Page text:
Thursday, May 6, 2010

Introductions, of all kinds.

I am 30 years old, and I was diagnosed with Type 1 Diabetes 4 days ago.

This was a shock on so many levels.  My doctor decided to test my fasting blood sugar when I had cracks at the corners of my mouth (this is usually a type of yeast infection, and yeast loves high blood sugar).  I came back to her office for those tests with a fully healed mouth, which made her think that the blood sugar probably wasn't an issue... but she wanted some "baseline" test results anyway.

Thank goodness she went forward with the tests.

She called me back in to discuss the results.  I half expected her to say I might be pre-diabetic.  I did not expect her to tell me that I had a fasting blood sugar of 342 (anything over 170 indicates the possibility of diabetes, but 342 is really high!).  She said she felt the need to make sure that was a "real number," and ordered another blood sugar test plus some other related tests.

I then spent a long weekend camping with friends and psyching myself up to deal with my likely diabetes with diet and exercise, which can sometimes be a successful method of managing Type 2 Diabetes even without medication... and I certainly knew that it must be Type 2... even though 30 is pretty young to be getting Type 2 unless there are other significant factors that didn't really apply to me.  But Type 1 just happens to kids.... right?

Wrong.  Late Monday afternoon, my doctor called me with the results.

"You're diabetic... and I think it's type 1, but I don't know why."

Cue confusion, tears, and denial.  I'd cried when I heard the first test results and felt that I'd come to terms with the likely diagnosis... but here was something I hadn't prepared for.  I thought I'd be taking a pill and changing my lifestyle for the better, but now I was being prescribed insulin and a glucometer.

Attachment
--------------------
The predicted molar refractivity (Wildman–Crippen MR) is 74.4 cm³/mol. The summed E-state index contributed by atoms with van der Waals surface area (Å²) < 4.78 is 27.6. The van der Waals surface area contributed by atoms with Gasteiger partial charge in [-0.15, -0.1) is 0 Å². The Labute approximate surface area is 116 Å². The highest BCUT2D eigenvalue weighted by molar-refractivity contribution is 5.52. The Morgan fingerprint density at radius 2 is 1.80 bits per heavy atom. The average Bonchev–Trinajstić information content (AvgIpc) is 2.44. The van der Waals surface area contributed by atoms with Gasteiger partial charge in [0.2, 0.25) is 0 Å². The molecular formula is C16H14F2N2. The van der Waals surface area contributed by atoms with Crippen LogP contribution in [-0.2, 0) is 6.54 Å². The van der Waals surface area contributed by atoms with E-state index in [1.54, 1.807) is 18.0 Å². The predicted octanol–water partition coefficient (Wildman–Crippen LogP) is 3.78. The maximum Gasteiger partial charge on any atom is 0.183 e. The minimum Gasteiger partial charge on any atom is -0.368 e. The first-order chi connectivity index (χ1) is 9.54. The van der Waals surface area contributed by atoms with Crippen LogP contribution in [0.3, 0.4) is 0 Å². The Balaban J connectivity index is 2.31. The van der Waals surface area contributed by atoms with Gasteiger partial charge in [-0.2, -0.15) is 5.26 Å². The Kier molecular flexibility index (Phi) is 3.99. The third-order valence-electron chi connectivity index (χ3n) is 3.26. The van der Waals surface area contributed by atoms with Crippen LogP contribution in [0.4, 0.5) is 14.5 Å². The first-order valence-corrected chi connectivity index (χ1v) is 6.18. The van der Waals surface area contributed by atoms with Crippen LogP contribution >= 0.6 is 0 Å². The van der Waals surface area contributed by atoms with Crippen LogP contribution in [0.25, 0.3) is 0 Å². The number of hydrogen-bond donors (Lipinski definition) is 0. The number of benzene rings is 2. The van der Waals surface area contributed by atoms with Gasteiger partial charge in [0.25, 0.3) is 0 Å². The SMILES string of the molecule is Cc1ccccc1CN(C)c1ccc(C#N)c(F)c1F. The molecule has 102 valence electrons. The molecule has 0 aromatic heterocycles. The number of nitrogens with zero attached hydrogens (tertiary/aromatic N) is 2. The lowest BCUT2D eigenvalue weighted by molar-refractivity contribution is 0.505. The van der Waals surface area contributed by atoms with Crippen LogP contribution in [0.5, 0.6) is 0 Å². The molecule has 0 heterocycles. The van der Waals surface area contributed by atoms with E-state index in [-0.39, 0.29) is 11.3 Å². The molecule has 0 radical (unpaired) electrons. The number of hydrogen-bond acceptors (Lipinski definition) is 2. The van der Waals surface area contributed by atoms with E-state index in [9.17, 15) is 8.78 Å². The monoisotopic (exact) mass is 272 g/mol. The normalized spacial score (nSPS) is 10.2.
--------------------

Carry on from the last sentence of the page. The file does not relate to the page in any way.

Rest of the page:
And I'd be using them for the rest of my life, barring medical breakthrough.

Flabbergasted, I started googling when I got home (as did my husband and my mother, who is a nurse)...  Oh, it's not so uncommon for adults to develop Type 1?  That's news to me.  But still, most of the information out there is geared toward parents of children with type 1, or adults developing type 2.

I'd like this blog to contribute to the gap that exists.

How does it feel to be diagnosed with Type 1 at 30?  Unbelievable.  Scary.  Out of control.  Confusing.  Overwhelming.

I think I had a little more knowledge of diabetes and its treatment than the average person, but I still feel totally lost... and I keep having thoughts that I logically know are wrong.  Such as, what if I did this to myself?  What if herbal supplements wiped out my pancreas?  Too many vitamins?  Or could it have been drinking, my yo-yo weight, or some medicine I didn't take correctly?

That irrational guilt crosses over into other areas, like feeling terrible that my husband and family will have to deal with this along with me.  I even find myself worrying that I'll bum people out with the news.

Even though I know it's not my fault... that doesn't necessarily mean I feel it's not my fault.

This week, I've bounced back and forth between areas of the grieving process.  A good amount of depression, a healthy dose of anger, occasional denial, the rare instance of acceptance, and certainly some bargaining.

One of the worst parts is that I've been in limbo.  I know I'm diabetic and I've gotten all my "gear," but my doctor recommended I not start insulin treatment until my "training" tomorrow morning.  I could have had my mother help me and get me started, but I also saw the value in waiting so I could get comfortable with it over the weekend, before doing and glucose monitoring it at work.  (I don't have to worry about insulin at work just yet, though.)

I am so eager to start being proactive in taking care of my body, and I'm interested to see how different I feel.  My GP is starting me on what seems to be a very conservative treatment plan, and I imagine that's partly so my endocrinologist can make the decisions on how to really tackle this.  But jeez, something will be so much better than nothing!

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